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VOLUME 32, ISSUE 02

BEHAVIORAL CORRELATES OF SDB IN OLDER MEN
Behavioral Correlates of Sleep-Disordered Breathing in Older Men

Eric J. Kezirian, MD, MPH1; Stephanie L. Harrison, MPH2; Sonia Ancoli-Israel, PhD3; Susan Redline, MD, MPH4; Kristine Ensrud, MD, MPH5; Andrew N. Goldberg, MD, MSCE1; David M. Claman, MD6; Adam P. Spira, PhD7; Katie L. Stone, PhD8; for the Study of Osteoporotic Fractures in Men (MrOS) Research Group

1Department of Otolaryngology—Head and Neck Surgery, University of California, San Francisco, San Francisco, California; 2California Pacific Medical Center Research Institute, San Francisco, California; 3Department of Psychiatry, University of California, San Diego, San Diego, California; 4Department of Medicine and Center for Clinical Investigation, Case Western Reserve University, Cleveland, Ohio; 5Departments of Medicine and Epidemiology & Community Health, University of Minnesota Medical School, Minneapolis, Minnesota, and Center for Chronic Disease Outcomes Research, Veterans Affairs Medical Center, Minneapolis, Minnesota; 6Department of Medicine, University of California, San Francisco, San Francisco, California; 7Division of Geriatric and Department of Psychiatry University of California, San Francisco, San Francisco, California; 8California Pacific Medical Center Research Institute, San Francisco, California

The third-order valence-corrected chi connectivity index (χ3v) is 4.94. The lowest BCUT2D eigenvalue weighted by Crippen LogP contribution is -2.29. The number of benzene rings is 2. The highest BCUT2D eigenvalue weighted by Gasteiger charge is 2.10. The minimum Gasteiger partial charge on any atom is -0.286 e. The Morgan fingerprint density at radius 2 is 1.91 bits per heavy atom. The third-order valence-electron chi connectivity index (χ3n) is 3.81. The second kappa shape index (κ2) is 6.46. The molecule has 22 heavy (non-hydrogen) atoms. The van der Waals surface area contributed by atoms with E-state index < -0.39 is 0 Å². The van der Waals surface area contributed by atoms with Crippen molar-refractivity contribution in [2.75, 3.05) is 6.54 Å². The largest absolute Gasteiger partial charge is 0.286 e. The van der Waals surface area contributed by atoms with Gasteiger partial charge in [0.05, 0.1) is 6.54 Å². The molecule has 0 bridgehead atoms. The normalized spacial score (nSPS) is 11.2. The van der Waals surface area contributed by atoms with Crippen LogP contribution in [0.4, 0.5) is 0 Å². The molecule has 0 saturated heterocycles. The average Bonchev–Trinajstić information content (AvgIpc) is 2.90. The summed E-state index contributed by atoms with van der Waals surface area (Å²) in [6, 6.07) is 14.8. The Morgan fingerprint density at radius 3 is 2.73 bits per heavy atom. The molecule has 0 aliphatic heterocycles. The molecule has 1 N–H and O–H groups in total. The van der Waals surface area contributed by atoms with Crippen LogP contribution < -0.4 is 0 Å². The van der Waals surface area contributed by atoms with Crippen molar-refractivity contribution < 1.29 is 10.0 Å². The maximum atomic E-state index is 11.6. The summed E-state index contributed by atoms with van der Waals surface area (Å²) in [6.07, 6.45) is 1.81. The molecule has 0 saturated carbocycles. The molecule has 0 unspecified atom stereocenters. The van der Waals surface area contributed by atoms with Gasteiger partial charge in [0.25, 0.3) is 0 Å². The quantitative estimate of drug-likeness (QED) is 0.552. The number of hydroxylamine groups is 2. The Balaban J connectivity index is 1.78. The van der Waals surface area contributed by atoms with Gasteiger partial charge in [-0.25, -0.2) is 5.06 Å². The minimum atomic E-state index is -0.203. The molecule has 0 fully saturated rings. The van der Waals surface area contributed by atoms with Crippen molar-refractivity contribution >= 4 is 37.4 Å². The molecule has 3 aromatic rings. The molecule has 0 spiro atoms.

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Study Objectives: To examine the association between sleep-disordered breathing (SDB) and subjective measures of daytime sleepiness, sleep quality, and sleep-related quality of life in a large cohort of community-dwelling older men and to determine whether any association remained after adjustment for sleep duration.
Design: Cross-sectional. The functional outcome measures of interest were daytime sleepiness (Epworth Sleepiness Scale, ESS), sleep-related symptoms (Pittsburgh Sleep Quality Index, PSQI), and sleep-related quality of life (Functional Outcomes of Sleep Questionnaire, FOSQ). Analysis of variance and adjusted regression analyses examined the association between these outcome measures and SDB severity and actigraphy-determined total sleep time (TST). We then explored whether associations with SDB were confounded by sleep duration by adjusting models for TST.
Setting: Community-based sample in home and research clinic settings.
Participants: Two-thousand eight-hundred forty-nine older men from the multicenter Osteoporotic Fractures in Men Study that began in 2000. All participants underwent in-home polysomnography for 1 night and wrist actigraphy for a minimum of 5 consecutive nights.
Interventions: N/A.
Measurements and Results: Participants were aged 76.4 ± 5.5 years and had an apnea-hypopnea index (AHI) of 17.0 ± 15.0. AHI and TST were weakly correlated. ESS scores individually were modestly associated with AHI and TST, but the association with AHI was attenuated by adjustment for TST. PSQI and FOSQ scores were largely not associated with measures of SDB severity but were modestly associated with TST.
Conclusions: Daytime sleepiness, nighttime sleep disturbances, and sleep-related quality of life were modestly associated with TST. After adjustment for TST, there was no independent association with SDB severity. These results underscore the potential differences in SDB functional outcomes in older versus young and middle-aged adults.
Keywords: sleep-disordered breathing, obstructive sleep apnea, older adults, sleepiness, quality of life
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